by Max Holzer, guest author of Euro am Sonntag
A.The Democratic challenger Joe Biden is currently ahead of the incumbent president in election polls Donald Trump. The fact that Trump tested positive for the corona virus at the beginning of October also speaks more in favor of Biden, because the President has always downplayed the threat posed by the pandemic. But Biden’s victory is by no means certain. If the election result is tight, there is also the short-term risk of an election being challenged. Trump has repeatedly questioned the legitimacy of a corona-related high percentage of postal votes.
Whatever the name of the new president, the two election programs overlap. Both opponents emphasize US interests in economic policy. US trade and technology policy towards China, for example, will not fundamentally change. Biden, however, should be more moderate. However, it is not the President and his party alone who decide on the implementation of the individual points in the respective election program; that depends mainly on the electoral arithmetic in parliament. Whether a US president rules with a united or split parliament has a major impact on the government’s room for maneuver – and thus also on the stock market.
Promotion of innovation and more infrastructure spending
Scenario 1: Biden wins with a democratic parliamentary majority.
On November 3rd, parts of parliament will also be re-elected. The Democrats could therefore provide the President and also achieve a majority in Congress, which would be a so-called “democratic sweep”. The majority of Democrats in the House of Representatives (large chamber) currently seem to be well established. In the Senate elections (small chamber), a victory for the Democrats is only likely in combination with an election victory for Joe Biden.
What would the “democratic sweep” mean for the stock market? Since the Democrats are planning tougher environmental, health and social standards, Biden’s election victory and a “democratic sweep” will probably initially weigh on share prices. In the long term, however, the stock market could benefit from the higher growth potential of the US economy as a result of the promotion of innovation and more infrastructure spending – under President Trump, the backlog of roads, bridges and water supply had massively increased – as well as from wage increases that boost consumption. Companies from the fields of renewable energies, environmentally friendly technologies and infrastructure should get a tailwind. Also, under President Biden, trade rhetoric should be less harsh and US foreign policy more diplomatic.
Scenario 2: Biden’s victory without a majority in Congress (Biden Split).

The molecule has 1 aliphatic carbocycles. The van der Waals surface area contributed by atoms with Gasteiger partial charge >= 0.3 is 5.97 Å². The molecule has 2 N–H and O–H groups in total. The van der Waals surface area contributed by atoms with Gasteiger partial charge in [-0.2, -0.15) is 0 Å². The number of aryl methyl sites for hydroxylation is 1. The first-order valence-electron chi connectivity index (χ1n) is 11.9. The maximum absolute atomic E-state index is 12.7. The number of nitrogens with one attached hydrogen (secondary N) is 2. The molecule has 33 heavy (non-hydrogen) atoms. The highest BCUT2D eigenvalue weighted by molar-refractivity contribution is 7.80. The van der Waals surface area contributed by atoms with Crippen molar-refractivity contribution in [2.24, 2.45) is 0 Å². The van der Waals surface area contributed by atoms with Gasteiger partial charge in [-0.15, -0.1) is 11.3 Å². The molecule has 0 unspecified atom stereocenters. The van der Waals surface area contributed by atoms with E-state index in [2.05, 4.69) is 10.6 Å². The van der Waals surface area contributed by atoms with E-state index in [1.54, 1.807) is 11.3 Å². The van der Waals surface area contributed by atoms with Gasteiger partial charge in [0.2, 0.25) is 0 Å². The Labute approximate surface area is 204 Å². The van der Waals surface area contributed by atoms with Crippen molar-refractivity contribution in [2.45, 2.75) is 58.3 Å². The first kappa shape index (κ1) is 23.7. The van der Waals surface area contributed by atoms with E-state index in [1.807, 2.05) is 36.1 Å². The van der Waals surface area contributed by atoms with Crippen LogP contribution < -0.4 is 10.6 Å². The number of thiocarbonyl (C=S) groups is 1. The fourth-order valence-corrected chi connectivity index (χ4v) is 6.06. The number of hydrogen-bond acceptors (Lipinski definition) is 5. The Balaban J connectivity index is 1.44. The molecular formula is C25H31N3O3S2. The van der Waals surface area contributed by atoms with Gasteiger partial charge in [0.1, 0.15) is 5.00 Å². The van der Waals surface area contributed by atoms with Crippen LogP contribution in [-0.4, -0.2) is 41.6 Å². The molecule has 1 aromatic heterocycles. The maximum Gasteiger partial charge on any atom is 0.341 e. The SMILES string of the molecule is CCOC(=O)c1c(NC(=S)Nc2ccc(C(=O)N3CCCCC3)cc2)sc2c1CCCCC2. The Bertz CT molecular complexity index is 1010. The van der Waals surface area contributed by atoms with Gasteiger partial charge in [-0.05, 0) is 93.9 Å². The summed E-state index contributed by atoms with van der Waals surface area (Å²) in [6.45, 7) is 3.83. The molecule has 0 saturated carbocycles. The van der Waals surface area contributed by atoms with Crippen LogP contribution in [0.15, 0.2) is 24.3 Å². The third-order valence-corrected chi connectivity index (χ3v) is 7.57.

Similar to Trump, a President Biden in this constellation would rule primarily through the enactment of “Executive Orders” – implementing regulations – since a blockade of his legislative initiatives by a Republican Senate is likely. Since the congress is responsible for revenue and expenditure, its planned investment packages and the hoped-for growth impulse of its economic agenda are likely to be partially invalid. On the global stage, more cooperation with alliance states and less harsh rhetoric would continue to apply.
On the other hand, the less Joe Biden can raise taxes in the difficult economic situation, the greater the positive effect of the relaxation of trading rhetoric on stocks should be. Overall, this scenario is arguably the most favorable for the stock market.
At the global level, the unpredictability would persist
Scenario 3: Re-election of Trump and a split parliament (Trump Split).
The existing political divide will continue. A smaller infrastructure package geared towards traditional industries and tax cuts for the middle class appear possible. There would be more deregulation in the energy and financial sectors. At the global level, the unpredictability would persist.
There could be a short-term relief rally on the stock market if stricter regulations do not materialize. In the medium to longer term, however, the premiums for risky assets are likely to rise, as the economy is not modernized and growth remains weak.
Head of Relative Return at Union Investment
Holzer has headed the Relative Return department in Union Investment’s portfolio management within the newly established Multi Asset division since 2017. Before that, he headed the Asset Allocation unit from 2004 to 2016. Union Investment is the fund company of the Volks- und Raiffeisenbanken. With assets currently under management of around 370 billion euros, it is one of the largest German asset managers for private and institutional investors.
Image sources: Union Investment, razihusin / Shutterstock.com